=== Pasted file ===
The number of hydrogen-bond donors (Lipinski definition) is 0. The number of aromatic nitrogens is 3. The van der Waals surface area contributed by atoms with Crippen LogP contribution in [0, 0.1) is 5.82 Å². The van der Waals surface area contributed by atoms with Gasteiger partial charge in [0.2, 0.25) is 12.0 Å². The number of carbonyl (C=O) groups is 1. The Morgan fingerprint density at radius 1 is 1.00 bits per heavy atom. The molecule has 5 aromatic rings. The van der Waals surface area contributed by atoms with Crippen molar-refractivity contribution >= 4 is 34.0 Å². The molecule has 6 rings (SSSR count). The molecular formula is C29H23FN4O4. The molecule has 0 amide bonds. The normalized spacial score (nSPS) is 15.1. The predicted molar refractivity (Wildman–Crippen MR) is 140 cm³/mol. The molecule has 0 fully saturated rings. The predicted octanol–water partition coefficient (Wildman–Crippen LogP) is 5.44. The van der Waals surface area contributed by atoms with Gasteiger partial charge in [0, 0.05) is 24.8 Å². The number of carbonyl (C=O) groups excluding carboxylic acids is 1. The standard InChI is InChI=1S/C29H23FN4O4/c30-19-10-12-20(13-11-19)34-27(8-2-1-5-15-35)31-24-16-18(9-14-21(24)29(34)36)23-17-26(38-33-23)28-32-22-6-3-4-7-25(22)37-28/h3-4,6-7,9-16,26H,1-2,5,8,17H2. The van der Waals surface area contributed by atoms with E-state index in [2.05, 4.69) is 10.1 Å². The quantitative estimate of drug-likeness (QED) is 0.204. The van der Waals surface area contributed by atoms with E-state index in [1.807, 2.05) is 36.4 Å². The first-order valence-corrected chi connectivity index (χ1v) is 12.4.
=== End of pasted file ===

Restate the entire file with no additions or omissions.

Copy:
The number of hydrogen-bond donors (Lipinski definition) is 0. The number of aromatic nitrogens is 3. The van der Waals surface area contributed by atoms with Crippen LogP contribution in [0, 0.1) is 5.82 Å². The van der Waals surface area contributed by atoms with Gasteiger partial charge in [0.2, 0.25) is 12.0 Å². The number of carbonyl (C=O) groups is 1. The Morgan fingerprint density at radius 1 is 1.00 bits per heavy atom. The molecule has 5 aromatic rings. The van der Waals surface area contributed by atoms with Crippen molar-refractivity contribution >= 4 is 34.0 Å². The molecule has 6 rings (SSSR count). The molecular formula is C29H23FN4O4. The molecule has 0 amide bonds. The normalized spacial score (nSPS) is 15.1. The predicted molar refractivity (Wildman–Crippen MR) is 140 cm³/mol. The molecule has 0 fully saturated rings. The predicted octanol–water partition coefficient (Wildman–Crippen LogP) is 5.44. The van der Waals surface area contributed by atoms with Gasteiger partial charge in [0, 0.05) is 24.8 Å². The number of carbonyl (C=O) groups excluding carboxylic acids is 1. The standard InChI is InChI=1S/C29H23FN4O4/c30-19-10-12-20(13-11-19)34-27(8-2-1-5-15-35)31-24-16-18(9-14-21(24)29(34)36)23-17-26(38-33-23)28-32-22-6-3-4-7-25(22)37-28/h3-4,6-7,9-16,26H,1-2,5,8,17H2. The van der Waals surface area contributed by atoms with E-state index in [2.05, 4.69) is 10.1 Å². The quantitative estimate of drug-likeness (QED) is 0.204. The van der Waals surface area contributed by atoms with E-state index in [1.807, 2.05) is 36.4 Å². The first-order valence-corrected chi connectivity index (χ1v) is 12.4.